The City of Yuma is moving forward with a lawsuit seeking restitution for water it says was stolen by Diamond Brooks, recently filing a document in court to adjust figures due to inaccurate readings on the meter used in the investigation. According to an April 7 filing in Yuma County Superior Court by the City of Yuma Attorney’s Office, the water meter was found to have an approximate 341 percent calibration error and it was disclosing the information to all parties as was required by law. City of Yuma spokesperson Dave Nash said while the error in the meter’s calibration has caused the city to adjust its figures, what it doesn’t change is that Diamond Brooks had an unauthorized connection to a fire suppression line and took water without paying for it. In November 2010, Yuma police began an investigation into the business, located at 3025 S. Avenue 4E, after receiving reports that the company had been stealing water, which it would then process and sell back to the public. It was initially thought that approximately 76.5 million gallons, which equates to a loss of over $168,000, were stolen during the course of the investigation. Nash said that the City of Yuma actually caught the error. He said that the water meter had been placed into evidence in the federal criminal trial against Diamond Brooks owner Philip Clark and that the City was able to retrieve it and have it tested by an independent engineering laboratory. Nash explained that the fire suppression line leading into the Diamond Brooks facility had a lower flow rate than a residential water line, which the water meter had been calibrated for, so when one gallon of water passed through the unauthorized connection fire suppression line, the meter recorded approximately 3.27 gallons. After the calibration error was discovered and the error factor determined, Nash said the City adjusted its figures in the lawsuit accordingly. Based on the new figures, Diamond Brooks allegedly took about 23 million gallons of water through the unauthorized connection to the fire suppression line instead of the 76.5 million gallons originally recorded on the meter during the course of the investigation. Those 22.9 million gallons, Nash said, would amount to $47,343.00 in unpaid water usage. He also said that there is evidence that Diamond Brooks was taking water for 33 months, not just the 19 months that were monitored. Clark, the owner of Yuma’s Diamond Brooks Water Company, who recently entered into a plea agreement with federal prosecutors, is scheduled to be sentenced at 9:30 a.m. on May 12 in U.S. District Court in Phoenix. He had been charged with 18 counts of wire fraud, three counts of stolen property, five counts of money laundering, 12 counts of failure to pay taxes, eight counts of failure to file tax forms, and one count of making false statements. The charges stem from allegations that he failed to pay IRS taxes he collected from his employees, and did not file corporate and individual tax returns for several years. Clark, who remains out of custody while he awaits sentencing, could receive up to five years in prison or a fine of up to $10,000, or both. Probation is also available, and if he is sentenced to probation, the term can be for no more than five years. According to his admission statement contained in the plea agreement, Clark admitted that between Jan. 1, 2001, and Dec. 31, 2009, he failed to pay the IRS $297,234 that he collected from his employees for certain employment-related taxes. He also admits that on Sept. 30, 2011, he failed to pay the IRS more than $31,296 in taxes that had been withheld from employee paychecks.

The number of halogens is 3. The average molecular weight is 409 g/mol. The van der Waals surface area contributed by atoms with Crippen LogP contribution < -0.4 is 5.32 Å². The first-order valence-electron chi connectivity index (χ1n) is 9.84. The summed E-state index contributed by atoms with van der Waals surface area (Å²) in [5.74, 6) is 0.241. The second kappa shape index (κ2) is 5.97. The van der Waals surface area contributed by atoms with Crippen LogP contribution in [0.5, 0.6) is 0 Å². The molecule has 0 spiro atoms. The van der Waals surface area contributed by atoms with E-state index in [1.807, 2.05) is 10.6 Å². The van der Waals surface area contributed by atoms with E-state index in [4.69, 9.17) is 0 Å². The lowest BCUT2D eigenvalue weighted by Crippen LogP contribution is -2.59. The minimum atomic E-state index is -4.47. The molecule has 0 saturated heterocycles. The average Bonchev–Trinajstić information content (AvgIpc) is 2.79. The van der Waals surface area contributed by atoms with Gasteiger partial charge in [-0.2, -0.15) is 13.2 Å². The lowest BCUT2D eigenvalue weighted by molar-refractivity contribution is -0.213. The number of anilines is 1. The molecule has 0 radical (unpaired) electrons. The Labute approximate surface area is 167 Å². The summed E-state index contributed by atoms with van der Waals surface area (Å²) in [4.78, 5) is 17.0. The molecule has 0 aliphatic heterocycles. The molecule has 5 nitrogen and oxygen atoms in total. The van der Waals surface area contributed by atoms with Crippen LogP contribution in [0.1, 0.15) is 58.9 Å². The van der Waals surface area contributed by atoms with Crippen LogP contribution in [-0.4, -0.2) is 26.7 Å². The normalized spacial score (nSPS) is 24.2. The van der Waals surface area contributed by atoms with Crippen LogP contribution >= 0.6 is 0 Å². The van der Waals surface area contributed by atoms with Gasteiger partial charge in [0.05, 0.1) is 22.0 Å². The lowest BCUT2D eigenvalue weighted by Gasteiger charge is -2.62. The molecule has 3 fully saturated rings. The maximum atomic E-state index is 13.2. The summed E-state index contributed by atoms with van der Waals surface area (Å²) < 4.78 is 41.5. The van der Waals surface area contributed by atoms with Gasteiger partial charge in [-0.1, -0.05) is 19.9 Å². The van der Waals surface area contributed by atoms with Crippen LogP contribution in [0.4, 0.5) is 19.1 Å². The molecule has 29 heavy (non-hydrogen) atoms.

OGDEN — Logan Sattelmair says she’s living her own version of the American dream. Sattelmair, 25, purchased her first home, on Van Buren Avenue in Ogden, last summer and is employed full-time with Ogden city’s Animal Services division. She says as a young, single homeowner, money can be tight. But she keeps a budget, works hard and is proud that she can provide for own needs. Nearly a year into taking the plunge, Sattelmair said a recent bill from Questar Gas threw a serious monkey wrench into her pattern, adding a small element of nightmare to the whole independent homeowner equation. On April 27, Sattelmair said she got a bill from Questar for $312. Sattelmair said her previous month’s gas bill for her two-bedroom home was $44. Throughout the winter months, her gas bills hovered around that number.
“When I saw that bill, I said, ’Holy crap, this is crazy,’” she said. “I instantly got up and turned the heat off. I had no idea what was going on. I thought maybe I had some kind of leak or something.”
After making a call to Questar, Sattlemair eventually found out her gas delivery system was working just fine. Her meter, on the other hand, was a different story.
“I was told by someone in customer service that they noticed my bill was lower than what the previous owner had been paying,” she said. “They said they sent someone over to check and the meter had been misreading my usage.”